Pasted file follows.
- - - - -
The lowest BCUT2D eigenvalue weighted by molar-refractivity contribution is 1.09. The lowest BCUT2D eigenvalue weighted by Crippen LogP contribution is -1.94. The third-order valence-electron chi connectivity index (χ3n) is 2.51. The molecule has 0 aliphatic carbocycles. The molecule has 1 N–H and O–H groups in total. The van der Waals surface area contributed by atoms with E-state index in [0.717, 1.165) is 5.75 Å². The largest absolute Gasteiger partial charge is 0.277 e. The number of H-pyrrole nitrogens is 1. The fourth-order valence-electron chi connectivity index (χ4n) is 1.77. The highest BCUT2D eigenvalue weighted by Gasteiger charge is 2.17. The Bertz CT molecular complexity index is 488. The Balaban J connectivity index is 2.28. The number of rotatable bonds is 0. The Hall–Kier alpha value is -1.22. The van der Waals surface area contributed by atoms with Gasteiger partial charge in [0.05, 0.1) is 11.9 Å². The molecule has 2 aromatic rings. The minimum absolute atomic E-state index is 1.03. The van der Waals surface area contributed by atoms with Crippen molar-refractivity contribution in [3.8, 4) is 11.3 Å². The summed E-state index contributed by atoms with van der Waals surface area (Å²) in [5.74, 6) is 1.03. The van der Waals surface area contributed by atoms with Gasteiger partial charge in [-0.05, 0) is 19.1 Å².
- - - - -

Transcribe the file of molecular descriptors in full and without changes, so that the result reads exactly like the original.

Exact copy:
The lowest BCUT2D eigenvalue weighted by molar-refractivity contribution is 1.09. The lowest BCUT2D eigenvalue weighted by Crippen LogP contribution is -1.94. The third-order valence-electron chi connectivity index (χ3n) is 2.51. The molecule has 0 aliphatic carbocycles. The molecule has 1 N–H and O–H groups in total. The van der Waals surface area contributed by atoms with E-state index in [0.717, 1.165) is 5.75 Å². The largest absolute Gasteiger partial charge is 0.277 e. The number of H-pyrrole nitrogens is 1. The fourth-order valence-electron chi connectivity index (χ4n) is 1.77. The highest BCUT2D eigenvalue weighted by Gasteiger charge is 2.17. The Bertz CT molecular complexity index is 488. The Balaban J connectivity index is 2.28. The number of rotatable bonds is 0. The Hall–Kier alpha value is -1.22. The van der Waals surface area contributed by atoms with Gasteiger partial charge in [0.05, 0.1) is 11.9 Å². The molecule has 2 aromatic rings. The minimum absolute atomic E-state index is 1.03. The van der Waals surface area contributed by atoms with Crippen molar-refractivity contribution in [3.8, 4) is 11.3 Å². The summed E-state index contributed by atoms with van der Waals surface area (Å²) in [5.74, 6) is 1.03. The van der Waals surface area contributed by atoms with Gasteiger partial charge in [-0.05, 0) is 19.1 Å².